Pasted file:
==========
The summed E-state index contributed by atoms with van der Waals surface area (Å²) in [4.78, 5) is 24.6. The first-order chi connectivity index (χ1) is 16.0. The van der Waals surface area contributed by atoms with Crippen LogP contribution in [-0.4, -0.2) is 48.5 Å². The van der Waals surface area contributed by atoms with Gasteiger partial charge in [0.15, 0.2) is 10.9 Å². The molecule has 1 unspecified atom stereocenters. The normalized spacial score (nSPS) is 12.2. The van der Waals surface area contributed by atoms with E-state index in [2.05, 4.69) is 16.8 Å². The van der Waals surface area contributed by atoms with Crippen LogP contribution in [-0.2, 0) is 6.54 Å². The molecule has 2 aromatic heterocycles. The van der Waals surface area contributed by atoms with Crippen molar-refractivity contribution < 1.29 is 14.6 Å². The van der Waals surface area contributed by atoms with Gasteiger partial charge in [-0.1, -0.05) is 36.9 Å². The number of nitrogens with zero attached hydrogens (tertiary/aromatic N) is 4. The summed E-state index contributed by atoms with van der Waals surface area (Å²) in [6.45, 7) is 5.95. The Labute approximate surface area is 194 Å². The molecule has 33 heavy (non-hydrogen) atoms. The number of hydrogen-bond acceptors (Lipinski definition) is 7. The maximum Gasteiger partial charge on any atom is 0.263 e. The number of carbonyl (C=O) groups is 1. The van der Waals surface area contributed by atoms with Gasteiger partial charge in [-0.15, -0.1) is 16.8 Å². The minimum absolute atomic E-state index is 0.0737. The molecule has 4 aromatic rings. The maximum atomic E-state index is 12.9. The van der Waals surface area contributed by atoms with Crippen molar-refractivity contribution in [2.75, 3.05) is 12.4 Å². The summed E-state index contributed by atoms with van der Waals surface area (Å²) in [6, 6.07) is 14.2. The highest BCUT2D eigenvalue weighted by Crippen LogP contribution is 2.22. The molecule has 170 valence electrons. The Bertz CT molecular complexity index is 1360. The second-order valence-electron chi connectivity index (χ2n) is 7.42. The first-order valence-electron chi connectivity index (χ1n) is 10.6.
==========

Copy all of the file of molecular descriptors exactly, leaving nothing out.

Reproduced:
The summed E-state index contributed by atoms with van der Waals surface area (Å²) in [4.78, 5) is 24.6. The first-order chi connectivity index (χ1) is 16.0. The van der Waals surface area contributed by atoms with Crippen LogP contribution in [-0.4, -0.2) is 48.5 Å². The van der Waals surface area contributed by atoms with Gasteiger partial charge in [0.15, 0.2) is 10.9 Å². The molecule has 1 unspecified atom stereocenters. The normalized spacial score (nSPS) is 12.2. The van der Waals surface area contributed by atoms with E-state index in [2.05, 4.69) is 16.8 Å². The van der Waals surface area contributed by atoms with Crippen LogP contribution in [-0.2, 0) is 6.54 Å². The molecule has 2 aromatic heterocycles. The van der Waals surface area contributed by atoms with Crippen molar-refractivity contribution < 1.29 is 14.6 Å². The van der Waals surface area contributed by atoms with Gasteiger partial charge in [-0.1, -0.05) is 36.9 Å². The number of nitrogens with zero attached hydrogens (tertiary/aromatic N) is 4. The summed E-state index contributed by atoms with van der Waals surface area (Å²) in [6.45, 7) is 5.95. The Labute approximate surface area is 194 Å². The molecule has 33 heavy (non-hydrogen) atoms. The number of hydrogen-bond acceptors (Lipinski definition) is 7. The maximum Gasteiger partial charge on any atom is 0.263 e. The number of carbonyl (C=O) groups is 1. The van der Waals surface area contributed by atoms with Gasteiger partial charge in [-0.15, -0.1) is 16.8 Å². The minimum absolute atomic E-state index is 0.0737. The molecule has 4 aromatic rings. The maximum atomic E-state index is 12.9. The van der Waals surface area contributed by atoms with Crippen molar-refractivity contribution in [2.75, 3.05) is 12.4 Å². The summed E-state index contributed by atoms with van der Waals surface area (Å²) in [6, 6.07) is 14.2. The highest BCUT2D eigenvalue weighted by Crippen LogP contribution is 2.22. The molecule has 170 valence electrons. The Bertz CT molecular complexity index is 1360. The second-order valence-electron chi connectivity index (χ2n) is 7.42. The first-order valence-electron chi connectivity index (χ1n) is 10.6.